Mrs. Handy:  So you just assumed that nobody at Yale University or Yale Law School had any interest in checking out these 6 books in the last 3 months? You are going to make some lawyer. You owe $87.25.

Miranda:  Can I put that on a credit card?

Mrs. Handy:  This isn’t a boutique. Cash only, or we’re have to hold up your grades.

Screenshot from Chances Are
Look at that old computer!

Alex then swoops into action, coming to the rescue of the damsel in distress.

Alex:  Mrs. Handy. The rare books room. The Shakespeare folios.

Mrs. Handy:  Fooling with the folios?

Alex:  Yes and they’re fiddling, too. Go!

Screenshot collage from Chances Are
Fiddling with the folios? Horrors!

Miranda’s reaction as the librarian rushes off?

God. Is she always that awful?

Screenshot from Chances Are
Judging the librarian

Interesting to realize that the librarian replaces Miranda as the “damsel in distress.” And she is so worried about people “fiddling” with the folios — and her character name is Mrs. Handy. Such clever screenwriters. ๐Ÿ˜‰

This “meet cute” scene continues as Alex jokes that the librarian is his mother — we are rewarded with a priceless reaction on Miranda’s face! — and then he magically wipes away the fines in the computer:

Uh-oh. This is bad. Worse than I thought. According to this, these books were never legally checked out. So that means I can’t charge you for them. You beat the system.

Alex then introduces himself, and we learn that he’s about to graduate. Miranda rushes off — she’s got a ride waiting, because she just had NO IDEA that it would take very long to return books that were 3 months overdue — but doublechecks that the “awful” librarian isn’t his mother.

This is definitely a scene played for laughs, and the university librarian fulfills the Comic Librarian character type. We laugh at her distress over the folios, which OF COURSE is what she gets for being mean to the pretty young girl with a credit card in one hand and overdue library books in the other. Oh, wait … am I showing my real librarian bias at this reel librarian portrayal? ๐Ÿ˜‰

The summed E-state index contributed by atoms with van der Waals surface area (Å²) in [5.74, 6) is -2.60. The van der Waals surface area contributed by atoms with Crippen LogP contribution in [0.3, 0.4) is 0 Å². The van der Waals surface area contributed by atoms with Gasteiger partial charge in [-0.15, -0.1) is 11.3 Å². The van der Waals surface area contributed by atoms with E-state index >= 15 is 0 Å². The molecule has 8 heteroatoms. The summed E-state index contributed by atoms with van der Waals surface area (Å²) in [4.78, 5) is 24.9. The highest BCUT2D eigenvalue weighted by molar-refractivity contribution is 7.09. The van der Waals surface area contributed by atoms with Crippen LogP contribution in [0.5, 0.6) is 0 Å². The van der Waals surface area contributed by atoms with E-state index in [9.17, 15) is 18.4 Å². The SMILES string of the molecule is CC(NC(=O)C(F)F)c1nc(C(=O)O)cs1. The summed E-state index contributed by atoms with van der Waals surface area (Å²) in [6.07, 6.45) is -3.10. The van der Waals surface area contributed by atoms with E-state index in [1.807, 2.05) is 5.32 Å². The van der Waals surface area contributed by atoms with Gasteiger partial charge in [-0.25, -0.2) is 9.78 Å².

Another side note:  After rewinding this scene to make sure I had gotten the quotes right, my husband piped up with the information that the library fines turned out to be 15 cents a day. Doesn’t it sound like one of those word problems you had in school:

Your library fines total $87.25. You checked out 6 books, which are 3 months overdue. What then is the daily rate for library fines?

This “meet cute” introductory scene also recalls the “meet cute” scene in the 1970 film Love Story, co-starring Ali MacGraw and Ryan O’Neal, one of the four leads in Chances Are. In Love Story, Ali MacGraw plays a library assistant and is the one who schools Ryan O’Neal.

Library scenes in Chances Are and Love Story
Comparing Meet Cute moments in the library

And in yet another coincidence, Robert Downey, Jr. starred in another reincarnation comedy a few years later, in the 1993 comedy Heart and Souls. That film also included a reel librarian character, a supporting character named Harrison Winslow, played by Charles Grodin. Harrison in  Heart and Souls turns out to be a Liberated Librarian — as does Alex in Chances Are. The librarian, Mrs. Handy, definitely fulfills the Comic Relief role in this Class II film.

For more examples of Comic Relief portrayals, click here.

And for more about Liberated Librarians, click here and here.


Sources used:


  • Chances Are. Dir. Emile Ardolino. Perf. Cybill Shepherd, Robert Downey, Jr., Ryan Oโ€™Neal, Mary Stuart Masterson, Christopher McDonald. TriStar, 1989.
  • Heart and Souls. Dir. Ron Underwood. Perf. Robert Downey, Jr., Charles Grodin, Alfre Woodard, Kyra Sedgwick, Tom Sizemore, Elisabeth Shue. Universal, 1993.
  • Love Story. Dir. Arthur Hiller. Perf. Ali MacGraw, Ryan Oโ€™Neal, John Marley, Ray Milland. Paramount, 1970.

Striking out in ‘Urban Legend’

Three strikes, you’re (checked) out.

Kicking off the first of four horror film posts this month, I caught the late ’90s teen horror flick Urban Legend (1998) recently on TV. I had never watched the film when it came out, because it felt like it was cashing in on the post-Scream spat of teen horror films. I wasn’t mistaken about that. ๐Ÿ˜‰ The plot, such as it is, is about college students getting killed off in scenarios based on urban legends. Does that mean these urban legends are, gulp, real?!